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The compact Mercedes-Benz C-Class is the least expensive of the brand’s offerings. Yet it’s no less a Mercedes-Benz. You’ll find everything you expect from Mercedes-Benz in a C-Class from safety features to predictable driving dynamics.
The 2012 C-Class includes a new coupe body style, while the sedans benefit from a major mid-cycle update.
All 2012 C-Class sedans get all-new interiors and new engines. 2012 Mercedes-Benz C250 models feature a new 1.8-liter turbocharged four-cylinder engine, and 2012 Mercedes-Benz C350 models feature an all-new 3.5-liter V6 more powerful and more fuel efficient than the previous 3.5-liter engine. Styling revisions to the front and rear fascia of the 2012 C-Class sedans signal the changes underneath.
The C-Class Luxury grade feels like a small version of a traditional Mercedes four-door luxury sedan. For drivers who want something sportier, the Sport models provide that. Those who want a street-legal racecar can order an AMG version.
The C-Class offers a terrific driving experience: great driver feedback through the steering, rock-solid, and so stable it’s very difficult to get into trouble. The C-Class chassis tells the driver exactly what the car is doing. And it does this without taking away any of the refinement or comfort that makes driving one a fatigue-free process.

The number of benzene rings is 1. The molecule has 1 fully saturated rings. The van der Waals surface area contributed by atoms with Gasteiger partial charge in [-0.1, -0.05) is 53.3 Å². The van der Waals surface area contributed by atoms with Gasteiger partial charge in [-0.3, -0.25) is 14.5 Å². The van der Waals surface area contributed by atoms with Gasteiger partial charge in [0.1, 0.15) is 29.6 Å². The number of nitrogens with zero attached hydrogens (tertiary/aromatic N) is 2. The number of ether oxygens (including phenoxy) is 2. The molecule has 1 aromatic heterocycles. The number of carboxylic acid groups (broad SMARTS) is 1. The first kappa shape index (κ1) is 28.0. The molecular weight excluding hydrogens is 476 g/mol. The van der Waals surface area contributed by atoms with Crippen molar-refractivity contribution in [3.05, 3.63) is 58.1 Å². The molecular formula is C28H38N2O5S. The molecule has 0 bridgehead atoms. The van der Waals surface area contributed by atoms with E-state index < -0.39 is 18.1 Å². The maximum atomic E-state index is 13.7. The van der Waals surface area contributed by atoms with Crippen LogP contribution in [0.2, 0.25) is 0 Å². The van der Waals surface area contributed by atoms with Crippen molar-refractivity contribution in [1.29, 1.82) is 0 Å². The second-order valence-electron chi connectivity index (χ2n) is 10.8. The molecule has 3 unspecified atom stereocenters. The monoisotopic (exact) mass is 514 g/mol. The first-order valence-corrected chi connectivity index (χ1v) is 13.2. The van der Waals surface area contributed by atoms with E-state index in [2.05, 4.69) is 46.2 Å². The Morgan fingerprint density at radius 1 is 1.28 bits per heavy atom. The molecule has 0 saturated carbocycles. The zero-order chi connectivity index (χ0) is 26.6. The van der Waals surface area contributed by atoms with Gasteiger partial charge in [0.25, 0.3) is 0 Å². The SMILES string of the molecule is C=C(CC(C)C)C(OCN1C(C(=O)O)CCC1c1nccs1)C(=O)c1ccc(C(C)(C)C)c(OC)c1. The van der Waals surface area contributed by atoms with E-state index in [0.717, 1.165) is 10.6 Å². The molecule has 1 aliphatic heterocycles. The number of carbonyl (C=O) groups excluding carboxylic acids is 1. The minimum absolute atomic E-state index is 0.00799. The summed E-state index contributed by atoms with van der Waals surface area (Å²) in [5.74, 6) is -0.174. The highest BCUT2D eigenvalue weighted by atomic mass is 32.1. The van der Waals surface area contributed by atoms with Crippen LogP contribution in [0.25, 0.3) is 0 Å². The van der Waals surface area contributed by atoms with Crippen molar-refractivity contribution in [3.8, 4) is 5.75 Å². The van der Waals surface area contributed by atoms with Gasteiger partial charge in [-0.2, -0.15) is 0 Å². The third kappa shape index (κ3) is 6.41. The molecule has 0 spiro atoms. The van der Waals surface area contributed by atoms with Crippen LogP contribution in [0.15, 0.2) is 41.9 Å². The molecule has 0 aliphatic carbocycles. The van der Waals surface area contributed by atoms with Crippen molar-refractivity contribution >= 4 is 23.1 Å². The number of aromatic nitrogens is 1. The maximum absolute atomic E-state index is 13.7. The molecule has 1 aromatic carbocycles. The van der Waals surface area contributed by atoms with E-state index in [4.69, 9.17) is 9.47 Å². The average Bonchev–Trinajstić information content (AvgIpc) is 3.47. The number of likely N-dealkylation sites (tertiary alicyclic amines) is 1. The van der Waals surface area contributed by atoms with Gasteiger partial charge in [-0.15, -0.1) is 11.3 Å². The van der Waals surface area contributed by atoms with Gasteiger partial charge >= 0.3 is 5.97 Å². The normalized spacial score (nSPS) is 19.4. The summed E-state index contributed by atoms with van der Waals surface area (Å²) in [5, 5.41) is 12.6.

Most C-Class models come with rear-wheel drive, but 4MATIC all-wheel drive is available for improved active safety and winter weather capability.
Compared with Luxury models, Sport models use wider rear tires and wheels, sit more than half an inch lower, use firmer suspension settings, and get a three-spoke steering wheel. The Luxury models ride smoother and are more comfortable for commuting, running errands and everyday driving. You’re less likely to spill your cappuccino in a luxury model. The Sport models are quite sporty and fun to drive on a winding road or at elevated speeds on the open highway. Sport sedans use a different grille with the Mercedes-Benz ringed star in the middle, while the Luxury models have the star perched on top of the hood. Sport models also use AMG-style deeper front air dams, side skirts and rear aprons. AMG versions are distinguished by unique styling cues as well.
The C-Class is not a big car, so tall drivers and business-people who transport clients will find they need something bigger, such as an E-Class. But among its primary competition the C-Class is more than merely in the game; it’s a real player.